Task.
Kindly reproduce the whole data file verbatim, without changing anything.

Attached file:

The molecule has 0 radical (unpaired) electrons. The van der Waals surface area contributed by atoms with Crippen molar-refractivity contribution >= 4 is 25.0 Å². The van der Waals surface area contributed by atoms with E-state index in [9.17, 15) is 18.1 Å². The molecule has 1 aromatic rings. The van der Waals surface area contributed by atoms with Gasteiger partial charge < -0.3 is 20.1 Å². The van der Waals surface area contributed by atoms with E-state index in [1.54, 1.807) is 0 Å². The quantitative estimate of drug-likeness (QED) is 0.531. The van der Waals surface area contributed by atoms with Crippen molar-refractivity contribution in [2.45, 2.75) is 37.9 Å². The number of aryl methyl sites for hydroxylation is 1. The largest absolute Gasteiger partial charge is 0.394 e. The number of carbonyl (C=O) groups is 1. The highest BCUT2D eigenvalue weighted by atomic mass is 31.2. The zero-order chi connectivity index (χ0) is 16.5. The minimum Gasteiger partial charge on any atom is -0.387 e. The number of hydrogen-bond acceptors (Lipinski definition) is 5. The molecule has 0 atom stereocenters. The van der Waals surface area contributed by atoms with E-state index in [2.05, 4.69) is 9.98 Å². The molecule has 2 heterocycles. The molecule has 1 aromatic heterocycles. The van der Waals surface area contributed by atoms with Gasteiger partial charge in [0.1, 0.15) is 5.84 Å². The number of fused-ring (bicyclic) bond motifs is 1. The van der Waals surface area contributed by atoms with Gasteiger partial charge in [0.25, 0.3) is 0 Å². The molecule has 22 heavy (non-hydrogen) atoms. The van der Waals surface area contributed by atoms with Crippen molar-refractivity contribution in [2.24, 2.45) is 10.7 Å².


The molecule has 0 radical (unpaired) electrons. The van der Waals surface area contributed by atoms with Crippen molar-refractivity contribution >= 4 is 25.0 Å². The van der Waals surface area contributed by atoms with E-state index in [9.17, 15) is 18.1 Å². The molecule has 1 aromatic rings. The van der Waals surface area contributed by atoms with Gasteiger partial charge < -0.3 is 20.1 Å². The van der Waals surface area contributed by atoms with E-state index in [1.54, 1.807) is 0 Å². The quantitative estimate of drug-likeness (QED) is 0.531. The van der Waals surface area contributed by atoms with Crippen molar-refractivity contribution in [2.45, 2.75) is 37.9 Å². The number of aryl methyl sites for hydroxylation is 1. The largest absolute Gasteiger partial charge is 0.394 e. The number of carbonyl (C=O) groups is 1. The highest BCUT2D eigenvalue weighted by atomic mass is 31.2. The zero-order chi connectivity index (χ0) is 16.5. The minimum Gasteiger partial charge on any atom is -0.387 e. The number of hydrogen-bond acceptors (Lipinski definition) is 5. The molecule has 0 atom stereocenters. The van der Waals surface area contributed by atoms with E-state index in [2.05, 4.69) is 9.98 Å². The molecule has 2 heterocycles. The molecule has 1 aromatic heterocycles. The van der Waals surface area contributed by atoms with Gasteiger partial charge in [0.1, 0.15) is 5.84 Å². The number of fused-ring (bicyclic) bond motifs is 1. The van der Waals surface area contributed by atoms with Gasteiger partial charge in [0.25, 0.3) is 0 Å². The molecule has 22 heavy (non-hydrogen) atoms. The van der Waals surface area contributed by atoms with Crippen molar-refractivity contribution in [2.24, 2.45) is 10.7 Å².